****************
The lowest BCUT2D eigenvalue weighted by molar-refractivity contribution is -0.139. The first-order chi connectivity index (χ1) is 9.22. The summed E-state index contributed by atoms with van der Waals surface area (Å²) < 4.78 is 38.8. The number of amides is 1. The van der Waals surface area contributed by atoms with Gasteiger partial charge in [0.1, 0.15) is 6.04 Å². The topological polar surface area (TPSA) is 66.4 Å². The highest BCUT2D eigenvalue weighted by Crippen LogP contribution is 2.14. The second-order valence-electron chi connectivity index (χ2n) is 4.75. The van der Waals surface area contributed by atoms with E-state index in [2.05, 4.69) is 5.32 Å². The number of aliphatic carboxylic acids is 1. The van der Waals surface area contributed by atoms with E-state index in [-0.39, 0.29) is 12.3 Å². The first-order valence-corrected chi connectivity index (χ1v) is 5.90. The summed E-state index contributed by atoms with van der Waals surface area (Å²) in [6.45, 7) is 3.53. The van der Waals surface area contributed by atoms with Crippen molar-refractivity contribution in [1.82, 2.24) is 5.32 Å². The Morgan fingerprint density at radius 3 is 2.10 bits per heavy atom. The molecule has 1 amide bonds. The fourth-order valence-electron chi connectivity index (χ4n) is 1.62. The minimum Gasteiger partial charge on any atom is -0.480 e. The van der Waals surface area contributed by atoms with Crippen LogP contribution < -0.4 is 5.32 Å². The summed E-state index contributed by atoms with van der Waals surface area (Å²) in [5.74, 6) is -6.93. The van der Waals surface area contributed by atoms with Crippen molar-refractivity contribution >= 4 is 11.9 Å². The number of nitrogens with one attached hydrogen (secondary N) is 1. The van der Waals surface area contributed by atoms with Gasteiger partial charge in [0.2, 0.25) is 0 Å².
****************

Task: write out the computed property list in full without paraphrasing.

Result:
The lowest BCUT2D eigenvalue weighted by molar-refractivity contribution is -0.139. The first-order chi connectivity index (χ1) is 9.22. The summed E-state index contributed by atoms with van der Waals surface area (Å²) < 4.78 is 38.8. The number of amides is 1. The van der Waals surface area contributed by atoms with Gasteiger partial charge in [0.1, 0.15) is 6.04 Å². The topological polar surface area (TPSA) is 66.4 Å². The highest BCUT2D eigenvalue weighted by Crippen LogP contribution is 2.14. The second-order valence-electron chi connectivity index (χ2n) is 4.75. The van der Waals surface area contributed by atoms with E-state index in [2.05, 4.69) is 5.32 Å². The number of aliphatic carboxylic acids is 1. The van der Waals surface area contributed by atoms with E-state index in [-0.39, 0.29) is 12.3 Å². The first-order valence-corrected chi connectivity index (χ1v) is 5.90. The summed E-state index contributed by atoms with van der Waals surface area (Å²) in [6.45, 7) is 3.53. The van der Waals surface area contributed by atoms with Crippen molar-refractivity contribution in [1.82, 2.24) is 5.32 Å². The Morgan fingerprint density at radius 3 is 2.10 bits per heavy atom. The molecule has 1 amide bonds. The fourth-order valence-electron chi connectivity index (χ4n) is 1.62. The minimum Gasteiger partial charge on any atom is -0.480 e. The van der Waals surface area contributed by atoms with Crippen LogP contribution < -0.4 is 5.32 Å². The summed E-state index contributed by atoms with van der Waals surface area (Å²) in [5.74, 6) is -6.93. The van der Waals surface area contributed by atoms with Crippen molar-refractivity contribution >= 4 is 11.9 Å². The number of nitrogens with one attached hydrogen (secondary N) is 1. The van der Waals surface area contributed by atoms with Gasteiger partial charge in [0.2, 0.25) is 0 Å².